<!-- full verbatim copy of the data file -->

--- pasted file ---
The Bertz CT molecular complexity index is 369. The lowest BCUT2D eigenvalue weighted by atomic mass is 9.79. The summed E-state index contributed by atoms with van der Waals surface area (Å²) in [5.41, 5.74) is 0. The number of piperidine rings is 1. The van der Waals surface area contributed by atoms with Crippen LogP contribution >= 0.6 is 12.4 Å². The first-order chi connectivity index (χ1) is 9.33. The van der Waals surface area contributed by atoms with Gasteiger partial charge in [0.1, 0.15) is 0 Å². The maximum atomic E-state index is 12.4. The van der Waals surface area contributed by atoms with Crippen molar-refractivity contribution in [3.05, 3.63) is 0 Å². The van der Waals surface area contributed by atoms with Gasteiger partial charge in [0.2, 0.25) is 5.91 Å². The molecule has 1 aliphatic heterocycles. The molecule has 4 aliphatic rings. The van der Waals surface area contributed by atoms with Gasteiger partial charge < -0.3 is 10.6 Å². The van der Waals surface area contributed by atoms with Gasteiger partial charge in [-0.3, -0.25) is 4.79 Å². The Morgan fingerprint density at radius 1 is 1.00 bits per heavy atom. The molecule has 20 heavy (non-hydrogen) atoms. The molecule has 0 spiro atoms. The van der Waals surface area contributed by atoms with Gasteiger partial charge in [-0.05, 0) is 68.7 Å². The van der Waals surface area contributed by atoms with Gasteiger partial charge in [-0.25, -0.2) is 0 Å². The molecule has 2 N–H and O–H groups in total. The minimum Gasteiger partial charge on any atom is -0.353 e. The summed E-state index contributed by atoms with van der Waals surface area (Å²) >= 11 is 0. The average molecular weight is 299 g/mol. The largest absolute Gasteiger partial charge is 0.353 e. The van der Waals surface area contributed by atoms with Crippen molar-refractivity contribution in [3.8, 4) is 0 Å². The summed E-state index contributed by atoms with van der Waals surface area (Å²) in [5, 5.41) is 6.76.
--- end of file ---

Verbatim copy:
The Bertz CT molecular complexity index is 369. The lowest BCUT2D eigenvalue weighted by atomic mass is 9.79. The summed E-state index contributed by atoms with van der Waals surface area (Å²) in [5.41, 5.74) is 0. The number of piperidine rings is 1. The van der Waals surface area contributed by atoms with Crippen LogP contribution >= 0.6 is 12.4 Å². The first-order chi connectivity index (χ1) is 9.33. The van der Waals surface area contributed by atoms with Gasteiger partial charge in [0.1, 0.15) is 0 Å². The maximum atomic E-state index is 12.4. The van der Waals surface area contributed by atoms with Crippen molar-refractivity contribution in [3.05, 3.63) is 0 Å². The van der Waals surface area contributed by atoms with Gasteiger partial charge in [0.2, 0.25) is 5.91 Å². The molecule has 1 aliphatic heterocycles. The molecule has 4 aliphatic rings. The van der Waals surface area contributed by atoms with Gasteiger partial charge < -0.3 is 10.6 Å². The van der Waals surface area contributed by atoms with Gasteiger partial charge in [-0.3, -0.25) is 4.79 Å². The Morgan fingerprint density at radius 1 is 1.00 bits per heavy atom. The molecule has 20 heavy (non-hydrogen) atoms. The molecule has 0 spiro atoms. The van der Waals surface area contributed by atoms with Gasteiger partial charge in [-0.05, 0) is 68.7 Å². The van der Waals surface area contributed by atoms with Gasteiger partial charge in [-0.25, -0.2) is 0 Å². The molecule has 2 N–H and O–H groups in total. The minimum Gasteiger partial charge on any atom is -0.353 e. The summed E-state index contributed by atoms with van der Waals surface area (Å²) >= 11 is 0. The average molecular weight is 299 g/mol. The largest absolute Gasteiger partial charge is 0.353 e. The van der Waals surface area contributed by atoms with Crippen molar-refractivity contribution in [3.8, 4) is 0 Å². The summed E-state index contributed by atoms with van der Waals surface area (Å²) in [5, 5.41) is 6.76.